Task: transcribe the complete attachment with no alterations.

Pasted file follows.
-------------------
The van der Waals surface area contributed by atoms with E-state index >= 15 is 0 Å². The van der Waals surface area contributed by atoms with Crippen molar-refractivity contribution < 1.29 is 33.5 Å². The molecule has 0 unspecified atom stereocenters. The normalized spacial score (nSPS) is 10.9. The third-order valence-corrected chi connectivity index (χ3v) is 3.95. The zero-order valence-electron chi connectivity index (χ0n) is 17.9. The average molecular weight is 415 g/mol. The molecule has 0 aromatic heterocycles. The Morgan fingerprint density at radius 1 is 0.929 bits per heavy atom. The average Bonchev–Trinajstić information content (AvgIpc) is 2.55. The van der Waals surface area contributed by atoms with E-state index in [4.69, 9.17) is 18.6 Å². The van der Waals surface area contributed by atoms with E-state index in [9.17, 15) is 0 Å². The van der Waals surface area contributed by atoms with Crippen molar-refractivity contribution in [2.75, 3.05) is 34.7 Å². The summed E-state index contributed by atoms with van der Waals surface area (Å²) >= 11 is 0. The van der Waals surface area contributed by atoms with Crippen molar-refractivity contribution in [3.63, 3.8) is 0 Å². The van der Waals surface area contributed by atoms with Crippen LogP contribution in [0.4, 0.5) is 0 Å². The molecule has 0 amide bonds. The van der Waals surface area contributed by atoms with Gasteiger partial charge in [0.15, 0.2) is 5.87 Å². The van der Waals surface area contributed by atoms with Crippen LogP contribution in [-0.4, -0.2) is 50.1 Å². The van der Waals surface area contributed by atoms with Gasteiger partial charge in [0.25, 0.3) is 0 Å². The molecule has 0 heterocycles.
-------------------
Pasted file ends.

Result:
The van der Waals surface area contributed by atoms with E-state index >= 15 is 0 Å². The van der Waals surface area contributed by atoms with Crippen molar-refractivity contribution < 1.29 is 33.5 Å². The molecule has 0 unspecified atom stereocenters. The normalized spacial score (nSPS) is 10.9. The third-order valence-corrected chi connectivity index (χ3v) is 3.95. The zero-order valence-electron chi connectivity index (χ0n) is 17.9. The average molecular weight is 415 g/mol. The molecule has 0 aromatic heterocycles. The Morgan fingerprint density at radius 1 is 0.929 bits per heavy atom. The average Bonchev–Trinajstić information content (AvgIpc) is 2.55. The van der Waals surface area contributed by atoms with E-state index in [4.69, 9.17) is 18.6 Å². The van der Waals surface area contributed by atoms with E-state index in [9.17, 15) is 0 Å². The van der Waals surface area contributed by atoms with Crippen molar-refractivity contribution in [2.75, 3.05) is 34.7 Å². The summed E-state index contributed by atoms with van der Waals surface area (Å²) >= 11 is 0. The van der Waals surface area contributed by atoms with Crippen molar-refractivity contribution in [3.63, 3.8) is 0 Å². The van der Waals surface area contributed by atoms with Crippen LogP contribution in [0.4, 0.5) is 0 Å². The molecule has 0 amide bonds. The van der Waals surface area contributed by atoms with Gasteiger partial charge in [0.15, 0.2) is 5.87 Å². The van der Waals surface area contributed by atoms with Crippen LogP contribution in [-0.4, -0.2) is 50.1 Å². The van der Waals surface area contributed by atoms with Gasteiger partial charge in [0.25, 0.3) is 0 Å². The molecule has 0 heterocycles.